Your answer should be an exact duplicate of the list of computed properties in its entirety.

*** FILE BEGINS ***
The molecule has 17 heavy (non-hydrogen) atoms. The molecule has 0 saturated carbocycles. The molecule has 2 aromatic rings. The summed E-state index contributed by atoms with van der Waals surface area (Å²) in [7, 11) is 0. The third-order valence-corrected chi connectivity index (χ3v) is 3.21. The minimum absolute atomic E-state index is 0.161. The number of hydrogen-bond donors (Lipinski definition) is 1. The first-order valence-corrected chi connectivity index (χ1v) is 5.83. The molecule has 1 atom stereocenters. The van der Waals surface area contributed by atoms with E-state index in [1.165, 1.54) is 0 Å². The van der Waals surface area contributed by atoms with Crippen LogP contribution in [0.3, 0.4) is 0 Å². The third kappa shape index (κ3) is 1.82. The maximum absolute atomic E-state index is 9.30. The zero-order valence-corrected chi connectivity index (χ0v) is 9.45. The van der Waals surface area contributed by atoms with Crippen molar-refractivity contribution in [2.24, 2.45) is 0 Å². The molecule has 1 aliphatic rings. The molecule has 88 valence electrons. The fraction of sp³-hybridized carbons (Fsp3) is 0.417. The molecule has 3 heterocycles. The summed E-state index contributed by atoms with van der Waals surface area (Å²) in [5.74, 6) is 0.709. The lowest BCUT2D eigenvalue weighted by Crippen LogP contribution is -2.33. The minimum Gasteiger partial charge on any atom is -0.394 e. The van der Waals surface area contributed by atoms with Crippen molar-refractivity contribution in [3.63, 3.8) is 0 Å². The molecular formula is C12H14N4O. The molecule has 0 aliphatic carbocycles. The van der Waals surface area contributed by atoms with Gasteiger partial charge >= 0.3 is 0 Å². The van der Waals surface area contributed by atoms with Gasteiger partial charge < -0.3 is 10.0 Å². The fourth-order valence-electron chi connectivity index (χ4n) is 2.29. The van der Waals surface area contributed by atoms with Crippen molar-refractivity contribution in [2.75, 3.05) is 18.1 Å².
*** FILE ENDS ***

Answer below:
The molecule has 17 heavy (non-hydrogen) atoms. The molecule has 0 saturated carbocycles. The molecule has 2 aromatic rings. The summed E-state index contributed by atoms with van der Waals surface area (Å²) in [7, 11) is 0. The third-order valence-corrected chi connectivity index (χ3v) is 3.21. The minimum absolute atomic E-state index is 0.161. The number of hydrogen-bond donors (Lipinski definition) is 1. The first-order valence-corrected chi connectivity index (χ1v) is 5.83. The molecule has 1 atom stereocenters. The van der Waals surface area contributed by atoms with E-state index in [1.165, 1.54) is 0 Å². The van der Waals surface area contributed by atoms with Crippen LogP contribution in [0.3, 0.4) is 0 Å². The third kappa shape index (κ3) is 1.82. The maximum absolute atomic E-state index is 9.30. The zero-order valence-corrected chi connectivity index (χ0v) is 9.45. The van der Waals surface area contributed by atoms with Crippen molar-refractivity contribution in [2.24, 2.45) is 0 Å². The molecule has 1 aliphatic rings. The molecule has 88 valence electrons. The fraction of sp³-hybridized carbons (Fsp3) is 0.417. The molecule has 3 heterocycles. The summed E-state index contributed by atoms with van der Waals surface area (Å²) in [5.74, 6) is 0.709. The lowest BCUT2D eigenvalue weighted by Crippen LogP contribution is -2.33. The minimum Gasteiger partial charge on any atom is -0.394 e. The van der Waals surface area contributed by atoms with Crippen molar-refractivity contribution in [3.63, 3.8) is 0 Å². The molecular formula is C12H14N4O. The molecule has 0 aliphatic carbocycles. The van der Waals surface area contributed by atoms with Gasteiger partial charge >= 0.3 is 0 Å². The van der Waals surface area contributed by atoms with Gasteiger partial charge < -0.3 is 10.0 Å². The fourth-order valence-electron chi connectivity index (χ4n) is 2.29. The van der Waals surface area contributed by atoms with Crippen molar-refractivity contribution in [2.75, 3.05) is 18.1 Å².